A “thoughtful” Local Friendliness no-go theorem: a prospective experiment with new assumptions to suit

Howard M. Wiseman1,2, Eric G. Cavalcanti3, and Eleanor G. Rieffel4

1Centre for Quantum Computation and Communication Technology (Australian Research Council)
2Centre for Quantum Dynamics, Griffith University, Yuggera Country, Brisbane, Queensland 4111, Australia
3Centre for Quantum Dynamics, Griffith University, Yugambeh Country, Gold Coast, Queensland 4222, Australia
4QuAIL (Quantum Artifical Intelligence Laboratory), NASA Ames Research Center, Moffett Field, CA 94035, United States of America

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Abstract

A recent paper by two of us and co-workers [1], based on an extended Wigner's friend scenario, demonstrated that certain empirical correlations predicted by quantum theory (QT) violate inequalities derived from a set of metaphysical assumptions we called "Local Friendliness" (LF). These assumptions are strictly weaker than those used for deriving Bell inequalities. Crucial to the theorem was the premise that a quantum system with reversible evolution could be an observer (colloquially, a "friend"). However, that paper was noncommittal on what would constitute an observer for the purpose of an experiment. Here, we present a new LF no-go theorem which takes seriously the idea that a system's having $thoughts$ is a sufficient condition for it to be an observer. Our new derivation of the LF inequalities uses four metaphysical assumptions, three of which are thought-related, including one that is explicitly called "Friendliness". These four assumptions, in conjunction, allow one to derive LF inequalities for experiments involving the type of system that "Friendliness" refers to. In addition to these four metaphysical assumptions, this new no-go theorem requires two assumptions about what is $technologically$ feasible: Human-Level Artificial Intelligence, and Universal Quantum Computing which is fast and large scale. The latter is often motivated by the belief that QT is universal, but this is $not$ an assumption of the theorem. The intent of the new theorem is to give a clear goal for future experimentalists, and a clear motivation for trying to achieve that goal. We review various approaches to QT in light of our theorem. The popular stance that "quantum theory needs no interpretation" does not question any of our assumptions and so is ruled out. Finally, we quantitatively discuss how difficult the experiment we envisage would be, and briefly discuss milestones on the paths towards it.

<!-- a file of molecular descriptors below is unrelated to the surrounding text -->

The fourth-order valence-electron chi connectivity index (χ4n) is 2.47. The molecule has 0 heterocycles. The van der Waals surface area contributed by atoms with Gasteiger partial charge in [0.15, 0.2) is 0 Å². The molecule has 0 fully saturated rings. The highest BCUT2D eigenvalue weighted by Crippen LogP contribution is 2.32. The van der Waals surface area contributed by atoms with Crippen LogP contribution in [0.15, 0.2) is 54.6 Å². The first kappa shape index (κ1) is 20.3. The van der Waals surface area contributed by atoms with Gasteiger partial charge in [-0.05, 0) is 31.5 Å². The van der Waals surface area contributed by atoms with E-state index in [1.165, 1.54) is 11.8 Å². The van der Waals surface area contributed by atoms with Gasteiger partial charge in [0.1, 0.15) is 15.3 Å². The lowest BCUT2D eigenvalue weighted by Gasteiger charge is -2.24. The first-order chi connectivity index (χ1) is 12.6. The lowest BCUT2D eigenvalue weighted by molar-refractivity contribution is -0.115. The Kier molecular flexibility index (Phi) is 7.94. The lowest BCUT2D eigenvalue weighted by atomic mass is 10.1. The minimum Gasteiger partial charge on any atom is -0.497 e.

In recent years, new theorems in the foundations of physics have reawakened interest in the idea of Wigner’s friend – an extrapolation of the Schrodinger’s cat thought experiment. In particular, two of us and co-workers showed that certain correlations predicted by quantum theory violate inequalities derived from a set of theory-independent assumptions which we called “Local Friendliness”. Our theorem is similar to the strongest versions of Bell’s theorem, but, crucially, it is an even stronger theorem, in that the inequalities are derived using a strictly smaller set of assumptions. However, unlike Bell’s theorem (but like all recent Wigner’s friend theorems), the Local Friendliness theorem has the technological assumption that it is possible to reverse an observation performed by a friend. This raises an obvious objection: this technological assumption is not plausible if the friend is a human being. Here we address that objection by proposing a (very challenging) experiment in which the technological assumption is plausible, for a being who could be broadly accepted as a friend. This being, QUALL-E by name, is a quantum computer running a human-level artificial intelligence algorithm. In addition to estimating just how challenging such an experiment would be, we formulate a new theorem, tailored for this experiment. We dub it a Thoughtful Local Friendliness theorem, as three of its assumptions are thought-related, including one that is explicitly called “Friendliness”. The intent of the new theorem is to give a clear goal for future experimentalists, and a clear motivation for trying to achieve that goal, by using assumptions that are widely held and not reliant on the universality of quantum mechanics. The popular stance that “quantum theory needs no interpretation” does not question any of our assumptions and so is ruled out by our theorem.

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